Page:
Reducing frequent visits to the emergency department: a systematic review of interventions

PLoS One. 2015 Apr 13;10(4):e0123660. doi: 10.1371/journal.pone.0123660. eCollection 2015.

Abstract

Objective: The objective of this study was to establish the effectiveness of interventions to reduce frequent emergency department (ED) use among a general adult high ED-use population.

Methods: Systematic review of the literature from 1950-January 2015. Studies were included if they: had a control group (controlled trials or comparative cohort studies), were set in an ED or acute care facility, and examined the impact of an intervention to reduce frequent ED use in a general adult population. Studies reporting non-original data or focused on a specific patient population were excluded. Study design, patient population, intervention, the frequency of ED visits, and costs of frequent ED use and/or interventions were extracted and narratively synthesized.

Results: Among 17 included articles, three intervention categories were identified: case management (n = 12), individualized care plans (n = 3), and information sharing (n = 2). Ten studies examining case management reported reductions in mean (-0.66 to -37) or median (-0.1 to -20) number of ED visits after 12-months; one study reported an increase in mean ED visits (+2.79); and one reported no change. Of these, 6 studies also reported reduced hospital costs. Only 1 study evaluating individualized care plans examined ED utilization and found no change in median ED visits post-intervention. Costs following individualized care plans were also only evaluated in 1 study, which reported savings in hospital costs of $742/patient. Evidence was mixed regarding information sharing: 1 study reported no change in mean ED visits and did not examine costs; whereas the other reported a decrease in mean ED visits (-16.9) and ED cost savings of $15,513/patient.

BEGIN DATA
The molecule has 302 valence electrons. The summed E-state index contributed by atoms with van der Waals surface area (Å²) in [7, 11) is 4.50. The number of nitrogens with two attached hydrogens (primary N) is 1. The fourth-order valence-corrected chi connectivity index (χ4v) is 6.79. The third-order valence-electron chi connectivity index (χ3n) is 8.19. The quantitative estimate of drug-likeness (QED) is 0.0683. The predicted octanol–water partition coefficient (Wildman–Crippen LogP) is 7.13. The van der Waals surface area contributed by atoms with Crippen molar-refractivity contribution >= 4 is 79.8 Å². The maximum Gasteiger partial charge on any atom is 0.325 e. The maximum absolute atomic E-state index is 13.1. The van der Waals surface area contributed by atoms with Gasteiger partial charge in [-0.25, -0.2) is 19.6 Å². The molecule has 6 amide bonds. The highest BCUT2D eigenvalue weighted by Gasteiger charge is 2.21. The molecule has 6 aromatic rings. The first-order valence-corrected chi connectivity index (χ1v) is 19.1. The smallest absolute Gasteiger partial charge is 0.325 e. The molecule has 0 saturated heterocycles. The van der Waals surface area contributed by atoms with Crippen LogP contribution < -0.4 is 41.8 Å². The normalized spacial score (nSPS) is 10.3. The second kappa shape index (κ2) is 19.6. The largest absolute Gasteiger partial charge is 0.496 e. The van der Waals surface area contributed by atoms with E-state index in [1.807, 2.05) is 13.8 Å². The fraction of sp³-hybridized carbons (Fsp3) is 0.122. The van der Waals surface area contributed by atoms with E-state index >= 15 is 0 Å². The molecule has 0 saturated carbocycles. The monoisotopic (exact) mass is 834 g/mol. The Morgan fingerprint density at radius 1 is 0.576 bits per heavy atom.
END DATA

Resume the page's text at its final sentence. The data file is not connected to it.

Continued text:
Conclusions: The impact of all three frequent-user interventions was modest. Case management had the most rigorous evidence base, yielded moderate cost savings, but with variable reductions in ED use. Future studies evaluating non-traditional interventions, tailoring to patient subgroups or socio-cultural contexts, are warranted.

Publication types

  • Research Support, Non-U.S. Gov't
  • Review
  • Systematic Review

MeSH terms

  • Adult
  • Case Management / economics
  • Case Management / organization & administration*
  • Cost Savings / economics
  • Emergency Service, Hospital / statistics & numerical data*
  • Hospital Costs
  • Humans
  • Patient Care Planning
  • Quality Assurance, Health Care
  • Randomized Controlled Trials as Topic

Grant support

Dr. Clement is supported by a Harkness/Canadian Foundation for Healthcare Improvement Fellowship in Health Care Policy and Practice. The funder had no role in study design, data collection and analysis, decision to publish, or preparation of the manuscript.